A: While it is true that, overall, commercial property has probably fallen in rental value, the property market is complex. Rents vary with different types of property location, age and quality.
So just because local retail or office values have fallen, this does not mean that surgery rents have followed suit. Primary Care Premises Forum members, including specialist valuers such as my firm, have pooled all their results of three-yearly rent reviews for surgery/medical premises in 2009 and 2010.
In 2009, for 71 rent reviews, there was an average increase of 10.82 per cent. Information for 2010 is still being analysed but, initially, it is showing a smaller increase of about 10 per.
The demand for good quality medical premises has continued to grow as, without them, practices could not aspire to provide additional services and save costs by making fewer hospital referrals as envisaged by the Health and Social Care Bill.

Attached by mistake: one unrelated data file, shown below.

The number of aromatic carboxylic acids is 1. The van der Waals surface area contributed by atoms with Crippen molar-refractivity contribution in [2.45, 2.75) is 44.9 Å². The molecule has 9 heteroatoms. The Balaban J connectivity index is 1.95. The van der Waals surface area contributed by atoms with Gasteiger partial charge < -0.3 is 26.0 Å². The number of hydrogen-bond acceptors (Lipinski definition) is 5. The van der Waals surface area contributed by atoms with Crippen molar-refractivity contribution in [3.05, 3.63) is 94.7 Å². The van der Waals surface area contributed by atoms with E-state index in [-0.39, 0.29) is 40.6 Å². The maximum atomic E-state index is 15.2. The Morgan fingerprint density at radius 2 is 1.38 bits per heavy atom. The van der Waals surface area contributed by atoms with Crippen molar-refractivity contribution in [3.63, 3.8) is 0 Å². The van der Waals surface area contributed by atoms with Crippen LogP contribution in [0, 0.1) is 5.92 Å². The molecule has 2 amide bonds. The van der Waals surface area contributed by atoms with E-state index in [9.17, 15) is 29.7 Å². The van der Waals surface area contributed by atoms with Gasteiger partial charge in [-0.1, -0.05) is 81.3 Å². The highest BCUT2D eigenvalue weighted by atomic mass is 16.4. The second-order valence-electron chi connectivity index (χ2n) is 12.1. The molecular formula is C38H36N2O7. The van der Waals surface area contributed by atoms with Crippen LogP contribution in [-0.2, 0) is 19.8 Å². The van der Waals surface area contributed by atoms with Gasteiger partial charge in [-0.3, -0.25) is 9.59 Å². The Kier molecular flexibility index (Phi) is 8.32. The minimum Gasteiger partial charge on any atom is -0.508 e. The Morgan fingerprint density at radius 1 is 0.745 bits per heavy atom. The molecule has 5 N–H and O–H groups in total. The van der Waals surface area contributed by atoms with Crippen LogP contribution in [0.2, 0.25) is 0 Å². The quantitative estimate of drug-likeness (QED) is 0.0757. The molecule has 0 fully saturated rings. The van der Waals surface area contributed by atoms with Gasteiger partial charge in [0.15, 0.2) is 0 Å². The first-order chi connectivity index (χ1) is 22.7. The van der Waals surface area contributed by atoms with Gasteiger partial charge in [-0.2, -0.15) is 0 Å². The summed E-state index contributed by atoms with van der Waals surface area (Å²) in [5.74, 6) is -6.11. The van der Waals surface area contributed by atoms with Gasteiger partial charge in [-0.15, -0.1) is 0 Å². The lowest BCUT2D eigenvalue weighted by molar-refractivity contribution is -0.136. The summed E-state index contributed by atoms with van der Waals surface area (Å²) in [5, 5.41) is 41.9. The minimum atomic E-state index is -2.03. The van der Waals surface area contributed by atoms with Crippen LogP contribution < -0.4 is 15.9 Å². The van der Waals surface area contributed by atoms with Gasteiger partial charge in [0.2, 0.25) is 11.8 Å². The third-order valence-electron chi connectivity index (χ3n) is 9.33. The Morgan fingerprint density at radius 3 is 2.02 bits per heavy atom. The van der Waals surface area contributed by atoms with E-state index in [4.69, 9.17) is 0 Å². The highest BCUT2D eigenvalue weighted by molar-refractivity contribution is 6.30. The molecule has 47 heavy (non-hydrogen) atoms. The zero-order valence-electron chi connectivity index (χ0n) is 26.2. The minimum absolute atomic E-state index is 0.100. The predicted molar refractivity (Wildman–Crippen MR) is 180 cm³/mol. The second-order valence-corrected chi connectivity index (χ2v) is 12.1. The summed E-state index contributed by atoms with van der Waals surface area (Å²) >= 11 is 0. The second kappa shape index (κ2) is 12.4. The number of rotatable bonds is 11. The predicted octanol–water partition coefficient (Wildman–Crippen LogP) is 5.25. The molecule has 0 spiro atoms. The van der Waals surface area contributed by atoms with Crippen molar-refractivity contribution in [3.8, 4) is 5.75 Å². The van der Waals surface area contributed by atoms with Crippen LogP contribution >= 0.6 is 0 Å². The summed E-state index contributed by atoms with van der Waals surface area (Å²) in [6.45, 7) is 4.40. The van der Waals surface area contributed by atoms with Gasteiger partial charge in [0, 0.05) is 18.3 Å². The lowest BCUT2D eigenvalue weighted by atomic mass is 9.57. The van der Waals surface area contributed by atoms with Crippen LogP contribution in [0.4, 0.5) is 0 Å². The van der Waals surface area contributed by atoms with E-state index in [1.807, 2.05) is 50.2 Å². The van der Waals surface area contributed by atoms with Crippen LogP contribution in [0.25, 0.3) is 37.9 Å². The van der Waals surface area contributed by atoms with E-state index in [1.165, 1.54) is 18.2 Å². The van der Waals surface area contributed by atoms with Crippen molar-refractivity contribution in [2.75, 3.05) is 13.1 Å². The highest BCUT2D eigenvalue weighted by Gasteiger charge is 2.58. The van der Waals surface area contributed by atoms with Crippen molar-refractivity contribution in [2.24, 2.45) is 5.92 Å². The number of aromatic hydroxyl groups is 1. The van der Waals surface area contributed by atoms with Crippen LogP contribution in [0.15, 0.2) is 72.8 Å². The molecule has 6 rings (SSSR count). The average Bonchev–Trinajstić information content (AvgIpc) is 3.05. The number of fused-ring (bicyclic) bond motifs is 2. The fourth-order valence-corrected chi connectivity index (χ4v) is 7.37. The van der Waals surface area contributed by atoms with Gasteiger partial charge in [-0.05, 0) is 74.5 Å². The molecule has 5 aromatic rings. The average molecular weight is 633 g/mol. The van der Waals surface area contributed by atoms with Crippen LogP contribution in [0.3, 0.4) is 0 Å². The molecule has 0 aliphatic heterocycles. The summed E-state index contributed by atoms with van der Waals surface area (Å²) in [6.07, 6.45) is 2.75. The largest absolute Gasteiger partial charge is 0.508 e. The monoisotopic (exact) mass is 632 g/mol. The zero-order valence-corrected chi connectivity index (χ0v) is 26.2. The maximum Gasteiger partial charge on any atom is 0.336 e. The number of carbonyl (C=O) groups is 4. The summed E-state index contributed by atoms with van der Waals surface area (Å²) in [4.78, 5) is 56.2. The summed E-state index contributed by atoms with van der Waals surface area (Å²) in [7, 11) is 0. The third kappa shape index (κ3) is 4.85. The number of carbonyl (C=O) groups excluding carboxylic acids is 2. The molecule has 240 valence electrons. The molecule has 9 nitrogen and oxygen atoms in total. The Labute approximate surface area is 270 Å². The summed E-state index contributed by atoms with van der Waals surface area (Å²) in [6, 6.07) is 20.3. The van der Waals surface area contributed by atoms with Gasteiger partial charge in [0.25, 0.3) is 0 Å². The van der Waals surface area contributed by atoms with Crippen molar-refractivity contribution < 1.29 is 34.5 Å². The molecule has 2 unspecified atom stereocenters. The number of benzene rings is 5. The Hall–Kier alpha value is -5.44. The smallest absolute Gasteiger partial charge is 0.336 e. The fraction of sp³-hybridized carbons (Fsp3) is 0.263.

The story is different for poor, converted premises close to the end of their lives as surgeries, where rental reductions are likely. Geographically, the 2009 figures indicate London had the highest increases and the south-west, the lowest and the remainder of England fairly even.